The average medical marijuana patient likely uses less of the drug than prescribers think, according to an industry participant whose company has experience with coverage under its benefits plan.

Speaking at an event held by Aon Hewitt in Toronto on Wednesday, Jonathan Tafler, senior director of product and operations for employer health solutions at Shoppers Drug Mart Inc., discussed the company’s experience since it added medical marijuana coverage to its employee benefits plan for certain conditions, such as nausea and vomiting related to chemotherapy. As part of the new benefit, the company introduced a coverage limit of $1,500 per year, an amount Tafler said might differ from other industry estimates of annual costs for the drug.

“What we found, though, is that in actual fact, while prescribers are prescribing . . . on an average of 2.3 grams per day, what we’re finding is that the usage is actually less than a gram a day on balance, certainly for those indications but also for others. The average usage has been around 0.7 grams per day and, with the proper agreements with suppliers and proper pricing controls, actually that lands at more of a $2,000 per annum cost for an employee. So we thought $1,500 maximum without co-pay was a reasonable starting point in that regard,” he said.

Read: Shoppers, Loblaw introduce medical marijuana into benefits plan

The Shoppers Drug Mart experience was among two case studies discussed at the event. Also speaking at the event was Lucian Schulte, senior vice-president and national analytics and innovation leader at Aon Hewitt. He spoke about a client that was taking a wait-and-see approach to covering the drug.

Schulte said his client opted to hold back due to a lack of requests for the drug, challenges around determining how to cover it and questions about prescribing. Costs were also a concern, as were the company’s existing wellness strategies, he said.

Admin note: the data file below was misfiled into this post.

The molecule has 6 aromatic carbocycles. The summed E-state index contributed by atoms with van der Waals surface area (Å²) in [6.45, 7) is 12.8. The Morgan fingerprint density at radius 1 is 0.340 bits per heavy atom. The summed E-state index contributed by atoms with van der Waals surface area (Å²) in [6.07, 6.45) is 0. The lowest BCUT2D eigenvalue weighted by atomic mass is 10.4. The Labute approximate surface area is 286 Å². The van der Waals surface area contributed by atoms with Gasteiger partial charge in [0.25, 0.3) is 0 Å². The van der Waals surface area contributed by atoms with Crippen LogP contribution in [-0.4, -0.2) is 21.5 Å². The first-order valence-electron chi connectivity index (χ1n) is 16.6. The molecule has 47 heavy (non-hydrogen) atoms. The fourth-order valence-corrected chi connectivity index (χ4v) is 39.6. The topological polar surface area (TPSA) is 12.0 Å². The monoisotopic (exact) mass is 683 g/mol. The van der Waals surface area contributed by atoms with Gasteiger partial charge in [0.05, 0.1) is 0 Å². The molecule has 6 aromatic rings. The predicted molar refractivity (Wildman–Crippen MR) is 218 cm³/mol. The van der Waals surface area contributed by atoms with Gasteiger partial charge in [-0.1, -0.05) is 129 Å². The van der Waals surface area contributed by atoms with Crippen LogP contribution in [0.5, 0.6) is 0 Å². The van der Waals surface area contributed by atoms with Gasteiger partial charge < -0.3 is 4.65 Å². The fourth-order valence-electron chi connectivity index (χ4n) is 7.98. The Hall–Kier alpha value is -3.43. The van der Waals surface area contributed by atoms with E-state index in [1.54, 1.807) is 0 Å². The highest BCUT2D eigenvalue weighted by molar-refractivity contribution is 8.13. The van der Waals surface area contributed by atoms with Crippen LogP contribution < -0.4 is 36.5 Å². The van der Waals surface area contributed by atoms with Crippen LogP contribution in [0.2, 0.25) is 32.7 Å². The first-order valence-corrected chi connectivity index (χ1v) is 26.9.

“So the primary delivery method for cannabis typically is through combustion, through smoking. And the plan currently has a strong emphasis on wellness and non-smoking and smoking cessation therapies. And so when we looked at if we were to not cover potentially dried cannabis and look at cannabis oils as potentially an alternative, the cost for cannabis oils is anywhere from 40 to 100 per cent more than dried cannabis,” said Schulte.

Read: Workplace safety leading HR issue as marijuana legalization approaches: HRPA

Schulte noted his client is also waiting to see if other products will come to Canada, such as an inhaler currently at the trial stage in Israel that doesn’t combust the marijuana and allows for exact dosing.

In Shoppers Drug Mart’s case, the company wanted to make the drug available based on its clinical merits and a feeling that there’s a medical need, said Tafler.

Another reason, he noted, was a number of studies showing how medical cannabis led to significant reductions in opioid prescribing.

“They’ve shown as much as a 30 per cent reduction in opioid prescribing. It’s been very public in Canada, the harms of opioid use and abuse, and so if we can reduce that through a safer, more effective treatment, I think that the onus is on us as employers and the insurance industry to do that,” he said.

“And in addition, from a cost perspective, because medical marijuana isn’t free, we look at offsetting the cost of our investment in that . . . with reduction in other prescribing. And it’s not a small bucket. Depending on your plan, you could be seeing opioid use in the three to six per cent range in terms of the total cost to your plan. We’re talking hundreds of millions of dollars in Canada spent on opioids by private plans.”

Read: CLHIA warns of unintended consequences in Health Canada’s proposed pot rules

One the company made a decision to cover the drug, it had a number of other issues to consider, Tafler noted. They included which criteria to use to approve or deny coverage, how the plan would be certain a claim is for true medical use and developing processes to administer the benefit.

The company also had to address human resources issues, including the code of conduct and policies around fitness for duty, substance abuse and smoking. “We found it was more tweaks than a full redrafting of those policies,” said Tafler.

He noted claim volume has been lower than expected, which he attributed to a conservative cost methodology and awareness.

“What we hear from our care partners is awareness of a benefit. Any new benefit typically takes several years for your plan members to be aware of, so we may be seeing a bit of a lag effect,” he said.

Copyright © 2018 Transcontinental Media G.P. Originally published on benefitscanada.com

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